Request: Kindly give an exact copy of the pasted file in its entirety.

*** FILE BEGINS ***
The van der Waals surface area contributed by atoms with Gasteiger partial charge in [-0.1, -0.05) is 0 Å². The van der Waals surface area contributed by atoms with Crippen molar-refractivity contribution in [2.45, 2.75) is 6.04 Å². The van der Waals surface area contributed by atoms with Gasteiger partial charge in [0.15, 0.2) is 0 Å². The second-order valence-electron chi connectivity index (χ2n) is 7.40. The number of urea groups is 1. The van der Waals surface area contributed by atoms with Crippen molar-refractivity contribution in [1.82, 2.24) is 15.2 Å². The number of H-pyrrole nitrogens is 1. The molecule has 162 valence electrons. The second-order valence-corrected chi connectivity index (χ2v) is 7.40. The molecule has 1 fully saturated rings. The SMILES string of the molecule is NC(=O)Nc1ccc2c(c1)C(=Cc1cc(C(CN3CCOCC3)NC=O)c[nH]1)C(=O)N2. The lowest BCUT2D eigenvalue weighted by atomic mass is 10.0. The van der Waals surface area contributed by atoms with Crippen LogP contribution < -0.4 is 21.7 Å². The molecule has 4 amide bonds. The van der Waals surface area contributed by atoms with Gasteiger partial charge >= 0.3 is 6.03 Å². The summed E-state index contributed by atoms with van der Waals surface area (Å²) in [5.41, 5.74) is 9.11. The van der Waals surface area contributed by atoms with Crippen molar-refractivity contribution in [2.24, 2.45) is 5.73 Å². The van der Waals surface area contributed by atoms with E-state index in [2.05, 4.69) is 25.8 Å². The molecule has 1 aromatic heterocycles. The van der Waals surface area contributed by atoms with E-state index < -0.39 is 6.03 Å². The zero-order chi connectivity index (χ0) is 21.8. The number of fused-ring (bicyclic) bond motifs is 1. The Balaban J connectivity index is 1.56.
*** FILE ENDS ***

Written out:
The van der Waals surface area contributed by atoms with Gasteiger partial charge in [-0.1, -0.05) is 0 Å². The van der Waals surface area contributed by atoms with Crippen molar-refractivity contribution in [2.45, 2.75) is 6.04 Å². The van der Waals surface area contributed by atoms with Gasteiger partial charge in [0.15, 0.2) is 0 Å². The second-order valence-electron chi connectivity index (χ2n) is 7.40. The number of urea groups is 1. The van der Waals surface area contributed by atoms with Crippen molar-refractivity contribution in [1.82, 2.24) is 15.2 Å². The number of H-pyrrole nitrogens is 1. The molecule has 162 valence electrons. The second-order valence-corrected chi connectivity index (χ2v) is 7.40. The molecule has 1 fully saturated rings. The SMILES string of the molecule is NC(=O)Nc1ccc2c(c1)C(=Cc1cc(C(CN3CCOCC3)NC=O)c[nH]1)C(=O)N2. The lowest BCUT2D eigenvalue weighted by atomic mass is 10.0. The van der Waals surface area contributed by atoms with Crippen LogP contribution < -0.4 is 21.7 Å². The molecule has 4 amide bonds. The van der Waals surface area contributed by atoms with Gasteiger partial charge >= 0.3 is 6.03 Å². The summed E-state index contributed by atoms with van der Waals surface area (Å²) in [5.41, 5.74) is 9.11. The van der Waals surface area contributed by atoms with Crippen molar-refractivity contribution in [2.24, 2.45) is 5.73 Å². The van der Waals surface area contributed by atoms with E-state index in [2.05, 4.69) is 25.8 Å². The molecule has 1 aromatic heterocycles. The van der Waals surface area contributed by atoms with E-state index < -0.39 is 6.03 Å². The zero-order chi connectivity index (χ0) is 21.8. The number of fused-ring (bicyclic) bond motifs is 1. The Balaban J connectivity index is 1.56.